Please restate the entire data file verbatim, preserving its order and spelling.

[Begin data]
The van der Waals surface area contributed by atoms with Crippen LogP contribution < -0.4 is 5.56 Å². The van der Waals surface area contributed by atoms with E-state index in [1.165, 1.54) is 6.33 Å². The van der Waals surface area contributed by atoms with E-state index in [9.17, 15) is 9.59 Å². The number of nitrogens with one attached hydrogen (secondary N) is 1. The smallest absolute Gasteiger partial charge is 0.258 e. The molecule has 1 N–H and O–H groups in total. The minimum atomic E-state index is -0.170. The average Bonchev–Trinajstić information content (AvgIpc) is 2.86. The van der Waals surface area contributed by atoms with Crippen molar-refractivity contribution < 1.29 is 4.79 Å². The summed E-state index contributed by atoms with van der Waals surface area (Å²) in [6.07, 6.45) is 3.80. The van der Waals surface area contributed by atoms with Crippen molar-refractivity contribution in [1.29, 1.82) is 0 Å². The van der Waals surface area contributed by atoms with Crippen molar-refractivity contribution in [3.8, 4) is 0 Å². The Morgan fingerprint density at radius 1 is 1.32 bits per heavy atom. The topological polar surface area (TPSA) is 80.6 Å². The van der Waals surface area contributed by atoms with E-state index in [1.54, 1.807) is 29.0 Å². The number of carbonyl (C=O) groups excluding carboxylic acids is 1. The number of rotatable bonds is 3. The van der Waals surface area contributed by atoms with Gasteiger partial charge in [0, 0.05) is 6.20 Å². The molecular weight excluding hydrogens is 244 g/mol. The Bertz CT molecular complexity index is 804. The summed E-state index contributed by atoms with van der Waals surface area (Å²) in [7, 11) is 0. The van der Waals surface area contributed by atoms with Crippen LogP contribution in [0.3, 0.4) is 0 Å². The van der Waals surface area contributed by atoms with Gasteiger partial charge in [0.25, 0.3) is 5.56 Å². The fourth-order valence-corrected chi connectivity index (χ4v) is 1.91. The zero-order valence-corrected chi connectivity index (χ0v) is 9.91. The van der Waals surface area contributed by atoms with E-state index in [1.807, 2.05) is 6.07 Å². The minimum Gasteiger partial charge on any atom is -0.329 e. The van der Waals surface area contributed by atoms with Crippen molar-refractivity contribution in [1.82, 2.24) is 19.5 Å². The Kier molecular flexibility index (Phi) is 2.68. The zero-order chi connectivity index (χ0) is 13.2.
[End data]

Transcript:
The van der Waals surface area contributed by atoms with Crippen LogP contribution < -0.4 is 5.56 Å². The van der Waals surface area contributed by atoms with E-state index in [1.165, 1.54) is 6.33 Å². The van der Waals surface area contributed by atoms with E-state index in [9.17, 15) is 9.59 Å². The number of nitrogens with one attached hydrogen (secondary N) is 1. The smallest absolute Gasteiger partial charge is 0.258 e. The molecule has 1 N–H and O–H groups in total. The minimum atomic E-state index is -0.170. The average Bonchev–Trinajstić information content (AvgIpc) is 2.86. The van der Waals surface area contributed by atoms with Crippen molar-refractivity contribution < 1.29 is 4.79 Å². The summed E-state index contributed by atoms with van der Waals surface area (Å²) in [6.07, 6.45) is 3.80. The van der Waals surface area contributed by atoms with Crippen molar-refractivity contribution in [1.29, 1.82) is 0 Å². The van der Waals surface area contributed by atoms with Crippen molar-refractivity contribution in [3.8, 4) is 0 Å². The Morgan fingerprint density at radius 1 is 1.32 bits per heavy atom. The topological polar surface area (TPSA) is 80.6 Å². The van der Waals surface area contributed by atoms with E-state index in [1.54, 1.807) is 29.0 Å². The number of carbonyl (C=O) groups excluding carboxylic acids is 1. The number of rotatable bonds is 3. The van der Waals surface area contributed by atoms with Gasteiger partial charge in [0, 0.05) is 6.20 Å². The molecular weight excluding hydrogens is 244 g/mol. The Bertz CT molecular complexity index is 804. The summed E-state index contributed by atoms with van der Waals surface area (Å²) in [7, 11) is 0. The van der Waals surface area contributed by atoms with Crippen LogP contribution in [0.3, 0.4) is 0 Å². The van der Waals surface area contributed by atoms with Gasteiger partial charge in [0.25, 0.3) is 5.56 Å². The fourth-order valence-corrected chi connectivity index (χ4v) is 1.91. The zero-order valence-corrected chi connectivity index (χ0v) is 9.91. The van der Waals surface area contributed by atoms with E-state index in [1.807, 2.05) is 6.07 Å². The minimum Gasteiger partial charge on any atom is -0.329 e. The van der Waals surface area contributed by atoms with Crippen molar-refractivity contribution in [1.82, 2.24) is 19.5 Å². The Kier molecular flexibility index (Phi) is 2.68. The zero-order chi connectivity index (χ0) is 13.2.